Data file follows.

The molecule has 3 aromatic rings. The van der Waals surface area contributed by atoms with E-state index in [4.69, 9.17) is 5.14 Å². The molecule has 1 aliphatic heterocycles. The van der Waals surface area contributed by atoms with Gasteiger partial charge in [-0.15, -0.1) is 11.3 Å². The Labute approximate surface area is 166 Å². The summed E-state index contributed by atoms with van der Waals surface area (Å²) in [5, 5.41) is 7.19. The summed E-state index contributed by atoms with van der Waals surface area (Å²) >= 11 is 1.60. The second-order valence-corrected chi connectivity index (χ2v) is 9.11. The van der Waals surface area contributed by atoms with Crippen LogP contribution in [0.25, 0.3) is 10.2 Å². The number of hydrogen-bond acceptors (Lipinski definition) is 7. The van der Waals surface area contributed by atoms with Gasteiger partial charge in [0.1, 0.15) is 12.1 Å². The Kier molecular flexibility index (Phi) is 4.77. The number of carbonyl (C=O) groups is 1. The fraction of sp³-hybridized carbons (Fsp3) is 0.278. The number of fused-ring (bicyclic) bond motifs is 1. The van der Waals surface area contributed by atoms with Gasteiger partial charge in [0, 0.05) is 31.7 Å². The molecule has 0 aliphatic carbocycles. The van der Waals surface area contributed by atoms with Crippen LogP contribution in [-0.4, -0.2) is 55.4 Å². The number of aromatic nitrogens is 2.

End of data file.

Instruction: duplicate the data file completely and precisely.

The molecule has 3 aromatic rings. The van der Waals surface area contributed by atoms with E-state index in [4.69, 9.17) is 5.14 Å². The molecule has 1 aliphatic heterocycles. The van der Waals surface area contributed by atoms with Gasteiger partial charge in [-0.15, -0.1) is 11.3 Å². The Labute approximate surface area is 166 Å². The summed E-state index contributed by atoms with van der Waals surface area (Å²) in [5, 5.41) is 7.19. The summed E-state index contributed by atoms with van der Waals surface area (Å²) >= 11 is 1.60. The second-order valence-corrected chi connectivity index (χ2v) is 9.11. The van der Waals surface area contributed by atoms with Crippen LogP contribution in [0.25, 0.3) is 10.2 Å². The number of hydrogen-bond acceptors (Lipinski definition) is 7. The van der Waals surface area contributed by atoms with Gasteiger partial charge in [0.1, 0.15) is 12.1 Å². The Kier molecular flexibility index (Phi) is 4.77. The number of carbonyl (C=O) groups is 1. The fraction of sp³-hybridized carbons (Fsp3) is 0.278. The number of fused-ring (bicyclic) bond motifs is 1. The van der Waals surface area contributed by atoms with Gasteiger partial charge in [0, 0.05) is 31.7 Å². The molecule has 0 aliphatic carbocycles. The van der Waals surface area contributed by atoms with Crippen LogP contribution in [-0.4, -0.2) is 55.4 Å². The number of aromatic nitrogens is 2.